Then as now, Red Sox reaching for a Baltimore life preserver after fumbling, infuriating weekend

The Red Sox are supposed to get back on track against the Orioles, but will they?

Bobby Dalbec
Bobby Dalbec looked as lost as anyone on the Red Sox during the weekend sweep by the Yankees at Fenway Park. Stan Grossfeld/Globe Staff


A decade ago this week, the golden era of Red Sox baseball bottomed out in Baltimore. It then spent the next year doing exploratory drilling of said bottom, but that’s a narrative device for another day.

The 2011 Red Sox were, in the most significant way, the anti-2021 Red Sox. The 2021 Red Sox took money from the Twins to fit deadline exclamation point Hansel Robles under the luxury tax threshold. The 2011 Red Sox signed Carl Crawford a week after trading for Adrian Gonzalez.

They were offseason champions and everybody’s spring favorite, and played that way (lest you have forgotten) for four months. And yet there they were as we are now: Bereft of pitching, limping into Baltimore off a flop series with the Yankees, thankful the Orioles are there as a big, orange life preserver in the season’s final days.


That was not enough 10 years ago. It might not be enough now, either, because then as now it implies someone is going to step forward to grab the brass ring.

“The weird part was,” former Sox manager Terry Francona told The Athletic in a piece from earlier this week, “we had our destiny in our control. As bad as things had gone, that was still a comforting thought.”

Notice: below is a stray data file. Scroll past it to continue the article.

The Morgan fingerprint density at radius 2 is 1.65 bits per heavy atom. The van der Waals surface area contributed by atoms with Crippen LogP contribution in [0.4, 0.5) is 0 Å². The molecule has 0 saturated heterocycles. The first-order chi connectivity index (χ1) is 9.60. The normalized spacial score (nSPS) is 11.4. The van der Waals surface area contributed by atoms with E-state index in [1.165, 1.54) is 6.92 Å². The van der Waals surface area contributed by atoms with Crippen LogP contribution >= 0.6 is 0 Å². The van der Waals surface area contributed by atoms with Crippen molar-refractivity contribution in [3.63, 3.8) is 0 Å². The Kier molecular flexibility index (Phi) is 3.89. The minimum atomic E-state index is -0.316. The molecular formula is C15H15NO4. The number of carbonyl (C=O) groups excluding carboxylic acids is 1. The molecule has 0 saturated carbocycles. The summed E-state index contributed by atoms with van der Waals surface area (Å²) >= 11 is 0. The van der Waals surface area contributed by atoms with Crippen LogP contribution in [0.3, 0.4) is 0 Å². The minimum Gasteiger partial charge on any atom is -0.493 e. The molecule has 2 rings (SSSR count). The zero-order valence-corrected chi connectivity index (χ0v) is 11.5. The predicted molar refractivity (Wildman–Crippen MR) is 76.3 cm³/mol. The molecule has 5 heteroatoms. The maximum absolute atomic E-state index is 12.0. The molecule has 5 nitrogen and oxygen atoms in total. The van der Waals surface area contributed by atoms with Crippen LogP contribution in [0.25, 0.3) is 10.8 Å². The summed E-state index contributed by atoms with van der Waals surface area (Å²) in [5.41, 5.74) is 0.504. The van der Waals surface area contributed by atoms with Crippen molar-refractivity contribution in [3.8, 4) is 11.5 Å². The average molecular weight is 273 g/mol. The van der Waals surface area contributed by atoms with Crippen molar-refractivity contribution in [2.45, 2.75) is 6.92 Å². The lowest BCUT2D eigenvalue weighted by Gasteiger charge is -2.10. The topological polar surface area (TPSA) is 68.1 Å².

So has this team, every step of the way. And yet, here we are again.

It is not as egregious now as it was then, because this is decidedly not a superteam. It’s a group that has without question exceeded expectations, that deserves praise for 88 wins with a week to go and meaningful baseball into the final week.

But they can have that down the line, eager as they seem to be to take it now.

“We’ve got some capable guys and somebody has to step up,” manager Alex Cora told reporters when Garrett Whitlock went on the injured list a week ago.

How’d that go this weekend? Needing one win to carry a wild-card edge into a soft final road trip, they imploded just about from Nos. 1-25.


Nate Eovaldi, admittedly nails against the Yankees all year, couldn’t grip his offspeed stuff or finish the third inning. (New York, in its sixth look at him this year, might’ve solved the puzzle when it didn’t chase one Eovaldi breaking ball outside the zone.)

Nick Pivetta and Eduardo Rodriguez delivered the solid five innings Cora’s asked of his rotation all season, but no more. And that plan is a lot harder to manage when Whitlock, Josh Taylor, and Matt Barnes are all absent from the back end.

Step up? Tanner Houck opened with eight non-competitive pitches on Saturday, and could not nick one final corner with a slider, a half dozen times. I was critical of Cora in the moment when he went to Darwinzon Hernandez, who promptly hit a batter and heaved Giancarlo Stanton a dead-center meatball, but Sunday made that harder to justify when Adam Ottavino threw him a pitch just as bad.

“When the lights shine brightest, this guy always seems to have an impact on the game,” MLB Network’s Mark DeRosa said of Stanton on Monday.